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SlidesJS is a jQuery content-slider plugin. I am trying to understand the source. I am relatively new to Javascript and jQuery. However, what I am interested in, is this line in the source code:

$.fn.slides = function( option ) {
   // override defaults with specified option
   option = $.extend( {}, $.fn.slides.option, option );
      ...
}

I understand by the comments that the author intends to merge two arrays, one containing the default values for option and the other is the option argument passed through calling the function. However, don't they both refer to the same variable: the argument of the function slides(option)?

It seems to work anyway. What's the magic here?

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2 Answers 2

up vote 0 down vote accepted

The option argument is an Object that contains corresponding setting values for the plugin. $.fn.slides.option contains the default settings for the plugin. So when you pass your custom settings (via the option parameter), these two objects are merged and your custom values overwrites the defaults.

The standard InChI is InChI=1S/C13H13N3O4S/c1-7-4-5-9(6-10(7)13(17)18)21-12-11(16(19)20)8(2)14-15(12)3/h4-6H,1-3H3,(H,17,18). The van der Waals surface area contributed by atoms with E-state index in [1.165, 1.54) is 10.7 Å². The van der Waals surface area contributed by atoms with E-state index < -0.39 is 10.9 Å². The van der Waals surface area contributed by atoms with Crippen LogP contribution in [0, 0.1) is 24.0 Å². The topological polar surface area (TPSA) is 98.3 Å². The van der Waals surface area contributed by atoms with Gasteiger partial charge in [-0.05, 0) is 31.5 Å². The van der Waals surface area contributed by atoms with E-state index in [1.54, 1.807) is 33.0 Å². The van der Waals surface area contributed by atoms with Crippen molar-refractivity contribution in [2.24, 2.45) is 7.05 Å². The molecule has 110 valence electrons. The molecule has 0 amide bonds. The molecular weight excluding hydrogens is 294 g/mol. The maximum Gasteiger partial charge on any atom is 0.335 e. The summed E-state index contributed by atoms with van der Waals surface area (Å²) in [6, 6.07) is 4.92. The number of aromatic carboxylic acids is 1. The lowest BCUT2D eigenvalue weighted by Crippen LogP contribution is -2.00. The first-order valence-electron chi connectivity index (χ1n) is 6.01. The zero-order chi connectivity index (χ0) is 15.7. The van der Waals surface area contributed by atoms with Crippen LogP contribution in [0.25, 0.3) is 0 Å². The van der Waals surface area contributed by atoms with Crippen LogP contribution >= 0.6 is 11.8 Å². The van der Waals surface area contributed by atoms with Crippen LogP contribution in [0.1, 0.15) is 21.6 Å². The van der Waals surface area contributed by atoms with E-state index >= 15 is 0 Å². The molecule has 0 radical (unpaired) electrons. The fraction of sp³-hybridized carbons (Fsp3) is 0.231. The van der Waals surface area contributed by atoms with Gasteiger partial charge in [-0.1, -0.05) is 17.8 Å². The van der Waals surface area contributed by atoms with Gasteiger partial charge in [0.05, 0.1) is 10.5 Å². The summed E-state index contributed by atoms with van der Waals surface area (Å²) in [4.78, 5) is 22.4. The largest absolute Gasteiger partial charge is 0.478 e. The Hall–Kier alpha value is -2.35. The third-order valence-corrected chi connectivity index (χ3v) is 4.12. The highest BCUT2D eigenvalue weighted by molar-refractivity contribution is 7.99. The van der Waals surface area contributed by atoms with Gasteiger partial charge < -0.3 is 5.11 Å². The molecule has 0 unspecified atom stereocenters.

The jQuery.extend method is the key here. It merges the contents of two or more objects together into the first object.

option = $.extend( 
              {}, // the target new Object which represents the final merged options
              $.fn.slides.option, // Object with default option values
              option // Object with custom option values (the passed argument)
         );

See documentation here.

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I do understand the $.extend method. But default options aren't defined anywhere in the code (if it is, I can't find it) EDIT: I got it, thanks... –  Zia Ur Rehman Feb 23 '13 at 14:13

However, don't they both refer to the same variable: the argument of the function slides(option)?

The answer is no, $.fn.slides.option is a property of the $.fn.slides function, whereas option is a function parameter/argument of the $.fn.slides function.

The function parameter or argument is like a local variable only accessible within the function block, unlike properties of functions that share the same scope as the function itself.

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